You may already know that dehydration can cause you to become seriously ill, but did you know that it could also affect the health of your eyes?
How Dehydration Affects Your Body
Water is a critical element of your body – every cell depends on getting enough fluids to survive. Dehydration robs your tissues and organs of the fluid they need to function. When your body does not get the hydration it needs, your eyes and other organs can suffer.
Your body becomes dehydrated when it does not have enough fluids, either because you have not taken in enough water or because you are losing fluid quickly through extreme sweating, vomiting, or diarrhea. Extreme heat, illness, alcohol consumption and certain illnesses, like diabetes, increase your risk of dehydration.
What Happens When You’re Dehydrated
When your body loses fluid, it reacts by conserving water. This conservation leads to the various symptoms of dehydration around the body, such as thirst, dry mouth, decreased urine output, headache, lightheadedness, muscle cramps and more.
Dehydration can also slow down the production of tears that lubricate and nourish your eyes. Tears help improve your vision by rinsing away dust and debris from your eyes. Without the lubrication tears provide, you can develop eye problems, such as dry eye, eyestrain and other issues that can interfere with your vision.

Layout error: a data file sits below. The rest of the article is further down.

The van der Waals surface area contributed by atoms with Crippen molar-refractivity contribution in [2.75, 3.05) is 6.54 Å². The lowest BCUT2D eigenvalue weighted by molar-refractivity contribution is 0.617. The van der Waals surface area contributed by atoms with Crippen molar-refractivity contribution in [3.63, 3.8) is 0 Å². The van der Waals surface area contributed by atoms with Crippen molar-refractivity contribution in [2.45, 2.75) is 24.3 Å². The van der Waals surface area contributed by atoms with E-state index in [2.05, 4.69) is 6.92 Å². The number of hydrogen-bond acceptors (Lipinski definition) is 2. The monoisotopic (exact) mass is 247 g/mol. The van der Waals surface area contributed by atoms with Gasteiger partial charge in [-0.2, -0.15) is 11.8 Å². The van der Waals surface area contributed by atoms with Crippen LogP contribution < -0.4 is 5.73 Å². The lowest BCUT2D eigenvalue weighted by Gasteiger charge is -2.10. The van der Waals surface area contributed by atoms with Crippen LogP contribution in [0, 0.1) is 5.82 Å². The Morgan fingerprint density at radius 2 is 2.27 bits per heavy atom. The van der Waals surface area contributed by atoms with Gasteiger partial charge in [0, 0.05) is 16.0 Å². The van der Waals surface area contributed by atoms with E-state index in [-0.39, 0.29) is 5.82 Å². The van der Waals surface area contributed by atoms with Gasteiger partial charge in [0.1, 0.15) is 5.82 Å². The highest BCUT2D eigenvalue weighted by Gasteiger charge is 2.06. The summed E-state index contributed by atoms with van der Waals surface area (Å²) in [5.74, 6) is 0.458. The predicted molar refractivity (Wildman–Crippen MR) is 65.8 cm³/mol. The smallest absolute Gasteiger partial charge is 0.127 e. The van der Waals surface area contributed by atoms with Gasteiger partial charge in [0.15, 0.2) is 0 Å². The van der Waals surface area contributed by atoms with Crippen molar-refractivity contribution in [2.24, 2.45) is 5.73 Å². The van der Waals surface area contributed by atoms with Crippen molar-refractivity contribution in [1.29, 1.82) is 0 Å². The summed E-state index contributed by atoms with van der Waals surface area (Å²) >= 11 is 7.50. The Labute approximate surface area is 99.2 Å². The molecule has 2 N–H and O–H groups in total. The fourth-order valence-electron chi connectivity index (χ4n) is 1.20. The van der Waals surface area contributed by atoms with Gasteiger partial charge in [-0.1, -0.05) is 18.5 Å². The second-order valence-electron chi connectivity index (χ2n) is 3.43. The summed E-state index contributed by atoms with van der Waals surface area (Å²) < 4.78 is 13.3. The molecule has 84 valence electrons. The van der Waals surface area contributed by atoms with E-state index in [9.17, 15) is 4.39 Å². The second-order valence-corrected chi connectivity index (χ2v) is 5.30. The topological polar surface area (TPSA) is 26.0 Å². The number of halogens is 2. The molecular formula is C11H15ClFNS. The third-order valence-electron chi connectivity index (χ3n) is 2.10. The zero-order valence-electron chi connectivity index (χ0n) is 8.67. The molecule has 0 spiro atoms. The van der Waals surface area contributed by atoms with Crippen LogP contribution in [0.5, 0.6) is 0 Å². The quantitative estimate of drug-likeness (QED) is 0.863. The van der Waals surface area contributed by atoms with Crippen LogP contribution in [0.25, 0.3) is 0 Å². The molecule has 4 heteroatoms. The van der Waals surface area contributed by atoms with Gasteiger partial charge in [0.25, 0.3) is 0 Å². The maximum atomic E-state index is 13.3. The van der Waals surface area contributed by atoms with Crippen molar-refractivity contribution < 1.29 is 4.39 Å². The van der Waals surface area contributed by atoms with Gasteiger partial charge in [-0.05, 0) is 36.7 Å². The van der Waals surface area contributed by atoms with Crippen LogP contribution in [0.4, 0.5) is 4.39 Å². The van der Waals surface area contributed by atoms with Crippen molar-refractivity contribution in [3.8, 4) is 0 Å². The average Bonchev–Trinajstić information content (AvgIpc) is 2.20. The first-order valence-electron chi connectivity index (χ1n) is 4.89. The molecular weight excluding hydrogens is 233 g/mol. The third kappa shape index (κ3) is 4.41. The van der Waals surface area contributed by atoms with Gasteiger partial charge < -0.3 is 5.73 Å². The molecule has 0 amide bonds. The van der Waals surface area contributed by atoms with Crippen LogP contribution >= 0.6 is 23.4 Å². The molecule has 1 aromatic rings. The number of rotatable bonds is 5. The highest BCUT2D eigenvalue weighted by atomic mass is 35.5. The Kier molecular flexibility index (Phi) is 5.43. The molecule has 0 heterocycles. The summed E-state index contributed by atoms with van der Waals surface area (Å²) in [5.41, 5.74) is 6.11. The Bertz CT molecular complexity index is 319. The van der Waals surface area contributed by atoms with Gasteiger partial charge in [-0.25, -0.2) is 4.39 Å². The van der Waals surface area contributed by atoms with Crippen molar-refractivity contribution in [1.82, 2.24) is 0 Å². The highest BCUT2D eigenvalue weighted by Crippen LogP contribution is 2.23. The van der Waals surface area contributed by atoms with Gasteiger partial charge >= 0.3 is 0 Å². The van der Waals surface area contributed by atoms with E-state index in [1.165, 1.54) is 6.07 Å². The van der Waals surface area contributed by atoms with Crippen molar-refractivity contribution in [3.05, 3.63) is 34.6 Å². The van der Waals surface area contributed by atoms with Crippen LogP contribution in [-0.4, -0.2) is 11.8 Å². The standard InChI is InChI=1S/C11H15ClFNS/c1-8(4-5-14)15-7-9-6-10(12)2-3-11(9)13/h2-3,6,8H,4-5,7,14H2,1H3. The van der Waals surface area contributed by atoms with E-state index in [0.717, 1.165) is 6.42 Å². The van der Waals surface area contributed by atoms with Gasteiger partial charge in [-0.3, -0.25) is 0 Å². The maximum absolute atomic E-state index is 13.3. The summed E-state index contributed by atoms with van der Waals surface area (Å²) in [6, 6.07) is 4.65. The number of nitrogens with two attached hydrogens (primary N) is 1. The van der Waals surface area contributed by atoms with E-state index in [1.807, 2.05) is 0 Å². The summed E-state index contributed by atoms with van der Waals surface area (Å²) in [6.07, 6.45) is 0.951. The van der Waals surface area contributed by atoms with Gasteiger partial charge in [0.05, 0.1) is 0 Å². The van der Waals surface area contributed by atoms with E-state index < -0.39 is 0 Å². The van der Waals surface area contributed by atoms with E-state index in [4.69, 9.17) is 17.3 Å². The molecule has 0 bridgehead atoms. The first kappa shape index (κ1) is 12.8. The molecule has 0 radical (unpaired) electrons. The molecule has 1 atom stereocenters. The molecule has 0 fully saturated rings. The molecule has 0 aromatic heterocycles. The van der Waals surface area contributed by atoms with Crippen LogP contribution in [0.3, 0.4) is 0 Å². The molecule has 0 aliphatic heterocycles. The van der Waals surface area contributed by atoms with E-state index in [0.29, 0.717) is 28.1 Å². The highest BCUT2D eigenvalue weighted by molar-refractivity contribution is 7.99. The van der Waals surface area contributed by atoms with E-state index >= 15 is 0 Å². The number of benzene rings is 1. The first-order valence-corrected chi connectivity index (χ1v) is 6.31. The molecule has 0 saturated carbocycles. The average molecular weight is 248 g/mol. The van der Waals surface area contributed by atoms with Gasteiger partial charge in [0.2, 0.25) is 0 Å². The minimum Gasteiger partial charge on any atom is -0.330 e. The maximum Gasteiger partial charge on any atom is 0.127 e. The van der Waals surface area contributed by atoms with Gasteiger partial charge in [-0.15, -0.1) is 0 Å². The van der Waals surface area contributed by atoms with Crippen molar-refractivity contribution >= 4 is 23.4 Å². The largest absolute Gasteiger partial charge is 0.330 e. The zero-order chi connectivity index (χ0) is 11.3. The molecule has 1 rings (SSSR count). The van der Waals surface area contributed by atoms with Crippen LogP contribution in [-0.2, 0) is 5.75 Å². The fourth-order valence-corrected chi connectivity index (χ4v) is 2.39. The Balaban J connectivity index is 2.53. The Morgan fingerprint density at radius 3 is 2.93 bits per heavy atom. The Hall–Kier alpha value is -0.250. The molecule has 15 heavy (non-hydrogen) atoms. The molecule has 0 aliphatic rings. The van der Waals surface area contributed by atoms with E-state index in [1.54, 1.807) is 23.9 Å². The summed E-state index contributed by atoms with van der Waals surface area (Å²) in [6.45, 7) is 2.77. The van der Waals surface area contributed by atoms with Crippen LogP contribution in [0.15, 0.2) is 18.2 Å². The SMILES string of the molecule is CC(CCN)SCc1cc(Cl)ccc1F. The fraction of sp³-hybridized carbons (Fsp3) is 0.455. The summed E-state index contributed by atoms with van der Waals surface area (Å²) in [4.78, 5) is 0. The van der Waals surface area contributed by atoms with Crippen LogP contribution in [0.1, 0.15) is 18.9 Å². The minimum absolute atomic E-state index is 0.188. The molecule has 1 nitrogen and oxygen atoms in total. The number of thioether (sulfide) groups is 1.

The combination of dehydration and poor lubrication can result in eye strain, which usually occurs only when you use your eyes too much to work on your computer, drive late at night, or concentrate on another visual task for a long time. Eye Strain causes tired eyes, blurred vision, double vision and headaches. Drinking the proper amount of fluids can reduce eye strain and restore vision.
Symptoms of dry eyes associated with dehydration include irritation, excess watering, blurred vision and feeling as if you have dirt, grit or a foreign object in your eye.
What You Can Do About It
The best treatment for dry eyes associated with dehydration is to drink enough water to restore fluid supplies in your body. Drink eight 8-oz glasses of water every day. Consume more during intense exercise or hot weather. Gulp down a glass of water even when you are not thirsty. Try to drink fluids when you are sick, especially if you have diarrhea, vomiting or a high fever that causes you to perspire.
Your eye doctor may also recommend eye drops that wash away foreign material, lubricate your eyes, and alleviate symptoms. You may also want to avoid alcohol and caffeine, which act as diuretics to make you urinate more frequently.
For more information about hydration and eye health, make an appointment with Florida Eye Specialists at one of our five convenient Jacksonville locations. Our highly trained, compassionate eye doctors can determine if dehydration is harming the health of your eyes and develop a treatment plan to help you regain your eye health.